The governors of New York and New Jersey announcing a mandatory quarantine for anyone returning from the Ebola zone in West Africa who had direct contact with an Ebola patient.
Dr. Craig Spencer, the first person diagnosed with Ebola in New York City is now in stable condition. And his fiancée and two other friends are all under quarantine.
Officials are now tracing all of Spencer's movements since he returned from treating Ebola patients in Guinea.
Jason Carroll is OutFront with the report.
A doctor who recently returned from Guinea has tested positive for Ebola - the first case of the deadly virus in New York City and the fourth diagnosed in the United States.
The doctor, identified as Craig Spencer, 33, came back from treating Ebola patients in Guinea on October 17 and developed a fever, nausea, pain and fatigue Thursday. He is isolated in stable condition at New York's Bellevue Hospital Center, one of the eight hospitals statewide that New York Gov.
Spencer, who is in intensive care, went for a jog, may have gone to a restaurant, traveled the city's subway system and went bowling before feeling ill, but authorities sought to assure an anxious public that the likelihood of him spreading the virus was low.
"We want to state at the outset there is no reason for New Yorkers to be alarmed," Mayor Bill de Blasio told reporters late Thursday.
There's no question Spencer was heroic - he traveled to west Africa to treat Ebola patients. But many people are outraged that he traveled around the most populated city in America when he was feeling "sluggish."
As a doctor, should he have known better?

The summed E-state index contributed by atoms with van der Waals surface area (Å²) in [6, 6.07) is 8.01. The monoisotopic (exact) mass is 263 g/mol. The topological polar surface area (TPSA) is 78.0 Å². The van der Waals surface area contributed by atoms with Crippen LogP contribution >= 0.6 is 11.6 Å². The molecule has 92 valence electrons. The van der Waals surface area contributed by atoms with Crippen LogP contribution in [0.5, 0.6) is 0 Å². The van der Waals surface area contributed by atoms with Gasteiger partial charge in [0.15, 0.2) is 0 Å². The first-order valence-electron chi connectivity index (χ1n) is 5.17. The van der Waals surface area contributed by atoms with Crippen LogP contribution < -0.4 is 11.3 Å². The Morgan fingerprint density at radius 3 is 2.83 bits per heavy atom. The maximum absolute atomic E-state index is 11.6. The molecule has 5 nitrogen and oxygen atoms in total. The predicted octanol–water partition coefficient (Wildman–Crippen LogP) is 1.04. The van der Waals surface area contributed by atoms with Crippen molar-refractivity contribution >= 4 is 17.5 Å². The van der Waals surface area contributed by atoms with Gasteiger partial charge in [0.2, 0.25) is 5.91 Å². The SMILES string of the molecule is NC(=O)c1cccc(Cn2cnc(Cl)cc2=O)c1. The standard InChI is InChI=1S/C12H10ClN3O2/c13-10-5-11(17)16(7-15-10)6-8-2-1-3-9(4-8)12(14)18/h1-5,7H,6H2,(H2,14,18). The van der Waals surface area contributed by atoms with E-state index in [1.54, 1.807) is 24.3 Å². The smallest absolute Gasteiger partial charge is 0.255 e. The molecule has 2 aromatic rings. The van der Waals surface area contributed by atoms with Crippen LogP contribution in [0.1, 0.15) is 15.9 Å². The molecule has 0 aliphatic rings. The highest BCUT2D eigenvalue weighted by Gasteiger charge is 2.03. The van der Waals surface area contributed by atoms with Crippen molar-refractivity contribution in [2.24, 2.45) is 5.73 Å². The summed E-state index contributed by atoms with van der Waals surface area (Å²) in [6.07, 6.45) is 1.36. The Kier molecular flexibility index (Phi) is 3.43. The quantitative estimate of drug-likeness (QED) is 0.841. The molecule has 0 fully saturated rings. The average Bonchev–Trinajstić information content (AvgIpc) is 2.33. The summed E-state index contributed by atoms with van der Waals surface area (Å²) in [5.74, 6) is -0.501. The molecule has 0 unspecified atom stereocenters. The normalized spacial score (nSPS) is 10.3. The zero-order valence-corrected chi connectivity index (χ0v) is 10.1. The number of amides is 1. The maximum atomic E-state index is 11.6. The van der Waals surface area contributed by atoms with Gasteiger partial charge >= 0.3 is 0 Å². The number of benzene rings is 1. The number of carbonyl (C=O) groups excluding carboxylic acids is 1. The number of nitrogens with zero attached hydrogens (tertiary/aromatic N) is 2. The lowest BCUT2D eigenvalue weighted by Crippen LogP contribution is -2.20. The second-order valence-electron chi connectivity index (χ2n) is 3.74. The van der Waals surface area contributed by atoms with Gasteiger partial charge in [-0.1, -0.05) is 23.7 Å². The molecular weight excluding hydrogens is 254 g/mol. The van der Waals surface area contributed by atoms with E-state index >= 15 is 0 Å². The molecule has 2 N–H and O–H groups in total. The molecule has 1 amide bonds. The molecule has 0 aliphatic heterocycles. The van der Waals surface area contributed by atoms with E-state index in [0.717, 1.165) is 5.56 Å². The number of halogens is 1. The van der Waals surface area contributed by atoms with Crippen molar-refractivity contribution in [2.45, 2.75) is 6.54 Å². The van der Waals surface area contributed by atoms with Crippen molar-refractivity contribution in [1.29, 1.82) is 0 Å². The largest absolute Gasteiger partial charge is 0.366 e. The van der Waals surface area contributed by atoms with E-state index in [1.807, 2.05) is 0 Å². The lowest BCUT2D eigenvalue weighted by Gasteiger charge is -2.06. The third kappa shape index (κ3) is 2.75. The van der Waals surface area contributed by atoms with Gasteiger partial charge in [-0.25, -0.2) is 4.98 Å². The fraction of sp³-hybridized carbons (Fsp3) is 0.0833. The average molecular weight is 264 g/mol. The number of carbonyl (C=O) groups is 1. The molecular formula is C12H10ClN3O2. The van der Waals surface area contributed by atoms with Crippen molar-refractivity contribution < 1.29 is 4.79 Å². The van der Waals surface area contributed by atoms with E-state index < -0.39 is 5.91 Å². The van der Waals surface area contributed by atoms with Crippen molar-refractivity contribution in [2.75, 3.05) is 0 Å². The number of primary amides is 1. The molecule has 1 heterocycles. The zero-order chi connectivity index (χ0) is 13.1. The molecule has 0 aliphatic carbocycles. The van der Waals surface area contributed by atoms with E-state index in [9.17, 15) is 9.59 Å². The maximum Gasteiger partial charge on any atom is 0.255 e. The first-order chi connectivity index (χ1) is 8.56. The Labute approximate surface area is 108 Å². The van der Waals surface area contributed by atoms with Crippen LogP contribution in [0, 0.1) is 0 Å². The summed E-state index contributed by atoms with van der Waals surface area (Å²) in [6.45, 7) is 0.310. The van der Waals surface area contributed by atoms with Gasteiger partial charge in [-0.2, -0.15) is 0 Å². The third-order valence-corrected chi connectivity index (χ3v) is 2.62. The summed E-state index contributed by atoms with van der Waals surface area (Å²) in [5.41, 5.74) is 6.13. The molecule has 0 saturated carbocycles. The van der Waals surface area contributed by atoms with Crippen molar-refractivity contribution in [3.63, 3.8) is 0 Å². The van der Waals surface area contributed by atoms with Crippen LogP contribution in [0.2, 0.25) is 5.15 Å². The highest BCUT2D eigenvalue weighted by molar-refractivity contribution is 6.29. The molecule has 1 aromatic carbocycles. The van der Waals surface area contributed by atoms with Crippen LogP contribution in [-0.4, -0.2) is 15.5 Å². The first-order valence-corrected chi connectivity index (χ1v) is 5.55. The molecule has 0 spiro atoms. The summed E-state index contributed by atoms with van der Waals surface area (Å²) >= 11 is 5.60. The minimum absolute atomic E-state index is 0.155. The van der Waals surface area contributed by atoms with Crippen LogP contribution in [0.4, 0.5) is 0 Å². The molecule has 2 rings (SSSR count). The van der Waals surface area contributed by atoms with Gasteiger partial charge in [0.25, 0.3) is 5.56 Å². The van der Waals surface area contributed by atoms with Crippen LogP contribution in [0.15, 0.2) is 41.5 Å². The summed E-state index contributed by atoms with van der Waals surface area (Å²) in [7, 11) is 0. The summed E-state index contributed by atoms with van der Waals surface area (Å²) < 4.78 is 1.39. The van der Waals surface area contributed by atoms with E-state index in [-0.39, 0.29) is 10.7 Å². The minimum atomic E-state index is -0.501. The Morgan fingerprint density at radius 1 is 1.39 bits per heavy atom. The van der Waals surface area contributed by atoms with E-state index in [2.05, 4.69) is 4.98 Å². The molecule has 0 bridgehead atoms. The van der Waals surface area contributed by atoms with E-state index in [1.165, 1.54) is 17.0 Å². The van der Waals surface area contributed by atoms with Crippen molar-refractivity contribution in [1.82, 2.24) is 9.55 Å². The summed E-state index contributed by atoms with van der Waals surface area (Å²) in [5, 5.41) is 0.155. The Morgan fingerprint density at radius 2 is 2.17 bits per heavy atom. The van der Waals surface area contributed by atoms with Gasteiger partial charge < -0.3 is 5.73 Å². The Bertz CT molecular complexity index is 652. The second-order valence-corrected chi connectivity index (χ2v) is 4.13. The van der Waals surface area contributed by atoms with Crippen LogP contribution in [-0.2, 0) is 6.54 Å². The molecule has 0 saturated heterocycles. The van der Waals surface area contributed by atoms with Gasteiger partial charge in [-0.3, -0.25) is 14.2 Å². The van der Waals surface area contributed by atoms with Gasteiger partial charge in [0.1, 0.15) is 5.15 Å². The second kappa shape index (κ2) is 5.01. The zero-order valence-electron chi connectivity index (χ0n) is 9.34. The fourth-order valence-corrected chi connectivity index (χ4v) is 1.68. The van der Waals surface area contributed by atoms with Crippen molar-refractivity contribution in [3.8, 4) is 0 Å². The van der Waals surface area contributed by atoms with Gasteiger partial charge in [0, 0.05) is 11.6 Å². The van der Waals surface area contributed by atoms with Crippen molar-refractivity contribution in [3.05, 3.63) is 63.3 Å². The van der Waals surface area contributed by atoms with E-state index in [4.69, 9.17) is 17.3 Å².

Miguel Marquez has the report.
A case of Ebola has made its way to New York City.
A 33-year-old American physician who returned from working in the Ebola hot zone in West Africa about 10 days ago is now in isolation at Manhattan's Bellevue Hospital.
He was rushed to the hospital Thursday morning with a 103-degree fever, nausea, pain and fatigue. Of major concern: an official tells CNN the doctor was out in public last night, taking an Uber cab to a bowling alley in Brooklyn.
The doctor appears to have followed CDC guidelines, which state travelers from West Africa self-monitor for Ebola symptoms, but in this case, after directly treating Ebola patients, should he have been forced to self-quarantine?
The case raises further questions about whether the U.S. is doing enough to stamp out epidemics. Can the U.S., for instance, learn anything from China's draconian measures?
David McKenzie is OutFront in Beijing.
CNN has learned the gunman responsible terrorizing the Canadian capital Wednesday, shooting and killing a soldier, had ties to jihadists.
Michael Zehaf-Bibeau's terror connections appear to have been online. Officials say he used social media to communicate with at least one other extremist who went overseas to fight in Syria.
In light of the Ottawa shooting, CNN's Tom Foreman explores the dangers posed by lone wolf attacks.
Some are hailing it as instant karma - a bus driver bagged a purse-snatcher with a bat. And it was all caught on camera. CNN's Jeanne Moos reports.